Was he unaware of the irony? Was he, like so many, a hypocrite, loudly decrying in others what he did himself on a daily basis? At first that seemed the obvious conclusion. But at first is rarely at best. On reflection I realized this contradiction belonged to my thinking alone, not to Kenkō.
Why should idleness be incompatible with urgency? I think the appearance of incompatibility is a result of that jumble of maxims known as the work ethic. The work ethic: the idea that unproductive time is wasted time; that the pain of labor is virtuous; and, most pernicious of all, that one deserves one’s livelihood only in exchange for the pain of labor. Even those of us ideologically opposed to allowing our whole consciousness to be hijacked by cost-benefit analysis have about as much chance of avoiding it as a kindergarten teacher has of avoiding the flu. So when we hear things like, “hey, you know you’re gonna die, right?” We think: “No shit. I better work harder.” As if, you know, we’d be letting down the investors in our corp(se), should we fail to turn some existential profit before liquidating our assets.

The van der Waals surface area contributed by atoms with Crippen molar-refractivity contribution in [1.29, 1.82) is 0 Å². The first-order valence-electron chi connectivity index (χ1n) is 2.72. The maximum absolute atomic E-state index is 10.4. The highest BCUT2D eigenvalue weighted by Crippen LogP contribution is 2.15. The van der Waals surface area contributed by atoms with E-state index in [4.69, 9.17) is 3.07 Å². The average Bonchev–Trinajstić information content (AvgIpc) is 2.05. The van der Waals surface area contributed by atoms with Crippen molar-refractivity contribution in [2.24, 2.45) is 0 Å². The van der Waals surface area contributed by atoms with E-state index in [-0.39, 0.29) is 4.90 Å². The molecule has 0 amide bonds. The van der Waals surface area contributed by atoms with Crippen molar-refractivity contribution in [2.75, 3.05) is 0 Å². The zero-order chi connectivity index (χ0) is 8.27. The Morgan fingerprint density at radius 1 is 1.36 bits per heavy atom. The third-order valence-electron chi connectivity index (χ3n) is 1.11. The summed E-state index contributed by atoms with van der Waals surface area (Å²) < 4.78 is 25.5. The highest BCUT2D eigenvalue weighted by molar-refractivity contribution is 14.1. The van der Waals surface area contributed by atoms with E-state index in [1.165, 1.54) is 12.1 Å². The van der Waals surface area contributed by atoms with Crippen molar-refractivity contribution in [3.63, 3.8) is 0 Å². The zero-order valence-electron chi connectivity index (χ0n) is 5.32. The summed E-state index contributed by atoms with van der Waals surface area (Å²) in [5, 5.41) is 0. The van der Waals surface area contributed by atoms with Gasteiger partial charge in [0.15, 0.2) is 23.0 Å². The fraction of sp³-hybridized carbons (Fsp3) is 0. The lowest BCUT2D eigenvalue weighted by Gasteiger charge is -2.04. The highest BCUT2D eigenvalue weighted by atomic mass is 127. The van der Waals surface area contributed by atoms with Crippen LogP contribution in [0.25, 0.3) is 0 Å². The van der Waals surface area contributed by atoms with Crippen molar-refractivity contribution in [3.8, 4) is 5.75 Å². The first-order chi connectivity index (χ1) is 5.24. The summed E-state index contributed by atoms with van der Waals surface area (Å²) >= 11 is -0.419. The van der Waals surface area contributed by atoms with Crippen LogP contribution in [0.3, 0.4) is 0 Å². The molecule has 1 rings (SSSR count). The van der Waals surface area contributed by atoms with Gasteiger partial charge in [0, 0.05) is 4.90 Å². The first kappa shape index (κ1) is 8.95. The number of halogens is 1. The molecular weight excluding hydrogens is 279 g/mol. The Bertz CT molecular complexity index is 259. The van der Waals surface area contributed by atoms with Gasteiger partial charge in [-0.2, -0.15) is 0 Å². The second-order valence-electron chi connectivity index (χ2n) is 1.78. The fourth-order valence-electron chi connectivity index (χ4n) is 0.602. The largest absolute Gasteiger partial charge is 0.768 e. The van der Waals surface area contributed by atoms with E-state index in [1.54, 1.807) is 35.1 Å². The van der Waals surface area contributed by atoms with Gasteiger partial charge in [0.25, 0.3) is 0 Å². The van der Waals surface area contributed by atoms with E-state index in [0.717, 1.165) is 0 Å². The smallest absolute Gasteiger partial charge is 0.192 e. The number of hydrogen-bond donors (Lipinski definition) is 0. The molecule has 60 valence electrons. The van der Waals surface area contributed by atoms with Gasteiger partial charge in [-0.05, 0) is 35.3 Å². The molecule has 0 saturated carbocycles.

Whereas Kenkō, I believe, drew precisely the opposite conclusion from his vivid sense of mortality. Here’s another thing he wrote:
If you wish something to go to someone after you are dead, you should give it to him while you are still alive. Some things are probably indispensable to daily life, but as for the rest, it is best not to own anything at all.